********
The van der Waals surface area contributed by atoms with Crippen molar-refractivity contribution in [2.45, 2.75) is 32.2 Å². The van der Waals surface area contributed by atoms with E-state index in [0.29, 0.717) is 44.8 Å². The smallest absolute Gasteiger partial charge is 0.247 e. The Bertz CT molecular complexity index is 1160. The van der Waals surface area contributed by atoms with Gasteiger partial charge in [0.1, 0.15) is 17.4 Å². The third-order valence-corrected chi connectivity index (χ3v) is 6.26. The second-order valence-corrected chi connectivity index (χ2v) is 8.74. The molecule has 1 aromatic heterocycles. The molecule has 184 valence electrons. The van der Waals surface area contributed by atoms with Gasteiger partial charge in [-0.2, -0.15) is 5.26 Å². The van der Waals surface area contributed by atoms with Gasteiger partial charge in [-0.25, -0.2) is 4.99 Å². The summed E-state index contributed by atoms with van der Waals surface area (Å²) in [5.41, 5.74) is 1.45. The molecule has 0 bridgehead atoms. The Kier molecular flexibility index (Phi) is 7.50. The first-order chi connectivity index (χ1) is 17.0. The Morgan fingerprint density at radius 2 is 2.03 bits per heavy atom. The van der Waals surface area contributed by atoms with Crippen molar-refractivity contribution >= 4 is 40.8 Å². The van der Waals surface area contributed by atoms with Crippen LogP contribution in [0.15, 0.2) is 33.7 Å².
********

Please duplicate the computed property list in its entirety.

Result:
The van der Waals surface area contributed by atoms with Crippen molar-refractivity contribution in [2.45, 2.75) is 32.2 Å². The van der Waals surface area contributed by atoms with E-state index in [0.29, 0.717) is 44.8 Å². The smallest absolute Gasteiger partial charge is 0.247 e. The Bertz CT molecular complexity index is 1160. The van der Waals surface area contributed by atoms with Gasteiger partial charge in [0.1, 0.15) is 17.4 Å². The third-order valence-corrected chi connectivity index (χ3v) is 6.26. The second-order valence-corrected chi connectivity index (χ2v) is 8.74. The molecule has 1 aromatic heterocycles. The molecule has 184 valence electrons. The van der Waals surface area contributed by atoms with Gasteiger partial charge in [-0.2, -0.15) is 5.26 Å². The van der Waals surface area contributed by atoms with Gasteiger partial charge in [-0.25, -0.2) is 4.99 Å². The summed E-state index contributed by atoms with van der Waals surface area (Å²) in [5.41, 5.74) is 1.45. The molecule has 0 bridgehead atoms. The Kier molecular flexibility index (Phi) is 7.50. The first-order chi connectivity index (χ1) is 17.0. The Morgan fingerprint density at radius 2 is 2.03 bits per heavy atom. The van der Waals surface area contributed by atoms with Crippen molar-refractivity contribution >= 4 is 40.8 Å². The van der Waals surface area contributed by atoms with Crippen LogP contribution in [0.15, 0.2) is 33.7 Å².